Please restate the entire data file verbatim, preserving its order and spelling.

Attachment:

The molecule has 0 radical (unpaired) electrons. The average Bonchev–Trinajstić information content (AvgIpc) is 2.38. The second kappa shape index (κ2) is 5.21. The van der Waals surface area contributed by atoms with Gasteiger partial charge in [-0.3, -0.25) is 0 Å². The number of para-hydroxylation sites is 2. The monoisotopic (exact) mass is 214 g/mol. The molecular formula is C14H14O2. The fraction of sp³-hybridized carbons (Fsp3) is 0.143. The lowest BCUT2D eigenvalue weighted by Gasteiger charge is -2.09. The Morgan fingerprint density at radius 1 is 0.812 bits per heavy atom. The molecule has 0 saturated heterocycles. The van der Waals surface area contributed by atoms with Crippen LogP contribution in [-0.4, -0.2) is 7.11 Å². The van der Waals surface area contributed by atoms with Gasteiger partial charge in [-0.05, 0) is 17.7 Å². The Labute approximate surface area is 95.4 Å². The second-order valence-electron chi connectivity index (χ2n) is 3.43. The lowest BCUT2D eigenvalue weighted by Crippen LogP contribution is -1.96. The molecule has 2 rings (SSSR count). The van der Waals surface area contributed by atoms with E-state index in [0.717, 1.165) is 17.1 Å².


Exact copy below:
The molecule has 0 radical (unpaired) electrons. The average Bonchev–Trinajstić information content (AvgIpc) is 2.38. The second kappa shape index (κ2) is 5.21. The van der Waals surface area contributed by atoms with Gasteiger partial charge in [-0.3, -0.25) is 0 Å². The number of para-hydroxylation sites is 2. The monoisotopic (exact) mass is 214 g/mol. The molecular formula is C14H14O2. The fraction of sp³-hybridized carbons (Fsp3) is 0.143. The lowest BCUT2D eigenvalue weighted by Gasteiger charge is -2.09. The Morgan fingerprint density at radius 1 is 0.812 bits per heavy atom. The molecule has 0 saturated heterocycles. The van der Waals surface area contributed by atoms with Crippen LogP contribution in [-0.4, -0.2) is 7.11 Å². The van der Waals surface area contributed by atoms with Gasteiger partial charge in [-0.05, 0) is 17.7 Å². The Labute approximate surface area is 95.4 Å². The second-order valence-electron chi connectivity index (χ2n) is 3.43. The lowest BCUT2D eigenvalue weighted by Crippen LogP contribution is -1.96. The molecule has 2 rings (SSSR count). The van der Waals surface area contributed by atoms with E-state index in [0.717, 1.165) is 17.1 Å².